Since its foundation in 1982, the festival has developed into an essential event within the field of animated film in Germany and is regarded as one of the biggest and most important festivals for animated film around the world. Around 80,000 viewers and approximately 2,500 accredited people attended the festival last year. Both professionals and friends of animated film appreciate the quality and up-to-date programmes as well as the unique atmosphere at Stuttgart’s Schlossplatz. They come to Stuttgart to gain information, to educate themselves and to establish contacts. The high-profile conference FMX will take place in parallel to ITFS. With the Animation Production Day (APD) – held in cooperation with FMX and organised by Michael Schmetz Mediaconsult – the festival offers an additional marketing platform for the animation sector.



Dear filmmakers, producers, students and distributors, Now is your chance to submit your animated films for the 4th GOLDEN KUKER – SOFIA INTERNATIONAL FILM FESTIVAL!

IAFF GOLDEN KUKER will be held from May 7 to 12, 2013 in Sofia, Bulgaria.   You are kindly invited to participate in our festival’s competition this year with your animation films produced after 1st January 2011! Our call for entries is open until January 1, 2013. No entry fee!

Submit your film online via VIMEO | | | or via ftp.

Submit a film in the following ways:

* fill out the online entry form electronically (, print it out for your records and in order to send a signed copy, and click SUBMIT to send it online.


THE MASTER (2012) (****)

By Rick DeMott | Saturday, September 29, 2012 at 11:24am

Paul Thomas Anderson is the master. His films feel epic even when they're essentially dealing with just two characters as he does here. It's because he mines the central theme for all it has to give. On the surface the film is about a cult leader and his latest devotee. But it is also a post war story and can even be extrapolated to the meaning of life. Anderson asks who is your master?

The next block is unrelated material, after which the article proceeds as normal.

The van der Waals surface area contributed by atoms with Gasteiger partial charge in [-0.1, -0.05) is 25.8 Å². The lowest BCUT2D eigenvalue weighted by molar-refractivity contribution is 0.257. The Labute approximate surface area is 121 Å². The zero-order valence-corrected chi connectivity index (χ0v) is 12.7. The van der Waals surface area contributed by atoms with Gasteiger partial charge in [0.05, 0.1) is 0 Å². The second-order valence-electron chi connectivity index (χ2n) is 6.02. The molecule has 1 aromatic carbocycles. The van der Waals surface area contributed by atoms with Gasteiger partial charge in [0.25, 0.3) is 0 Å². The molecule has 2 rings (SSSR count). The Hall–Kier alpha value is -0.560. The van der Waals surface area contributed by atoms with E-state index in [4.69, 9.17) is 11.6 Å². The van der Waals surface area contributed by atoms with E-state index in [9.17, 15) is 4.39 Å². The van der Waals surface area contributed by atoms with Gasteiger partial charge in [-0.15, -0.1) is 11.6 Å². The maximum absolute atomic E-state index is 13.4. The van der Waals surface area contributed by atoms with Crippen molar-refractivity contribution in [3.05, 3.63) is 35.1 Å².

We are introduced to Freddie Quell (Joaquin Phoenix, GLADIATOR) during World War II when he is on the beach with his fellow soldiers trying to unwind. He builds a naked woman in the sand, talks about how to get rid of crabs, all the while he guzzles down booze from his flask. He shocks his fellow soldiers and makes a strong impression on the viewer. When he comes home from the war, he is confused, lost and angry. He drifts from being a department store photographer to a day laborer on a cabbage farm until one night he stumbles upon the yacht occupied by Lancaster Dodd (Philip Seymour Hoffman, CAPOTE).


Anyone may buy "The Man who Planted Trees" but how many can own the Mona Lisa?

By Milt Vallas | Thursday, September 27, 2012 at 1:30pm

More questions - Is performance a form of art or does art need to be a painting or a sculpture or what?Literature, Dance, Music certainly, photography probably, ceramics, or fashion (can a dress be seen as art and it’s designer an artist?)You may answer, “Who cares? But what fun is there in that? It leaves nothing to think or talk about. Like a road trip, the fun is in the trip itself, not the destination and so it is with any discussion about art, philosophy, film, baseball, politics and even religion.

Apps Blogs

Mobile Technology Trends: Give Your Apps a Voice

By Dan Sarto | Wednesday, September 26, 2012 at 2:33pm

When looking to integrate voice controls to mobile apps, developers are faced with a growing and often bewildering array of implementation options. To help sort through the technology and design options, we recently spoke with Ben Lilienthal, co-founder and CEO of OneTok, a new company that aims to make it easier and cheaper for developers to speech-enable their apps.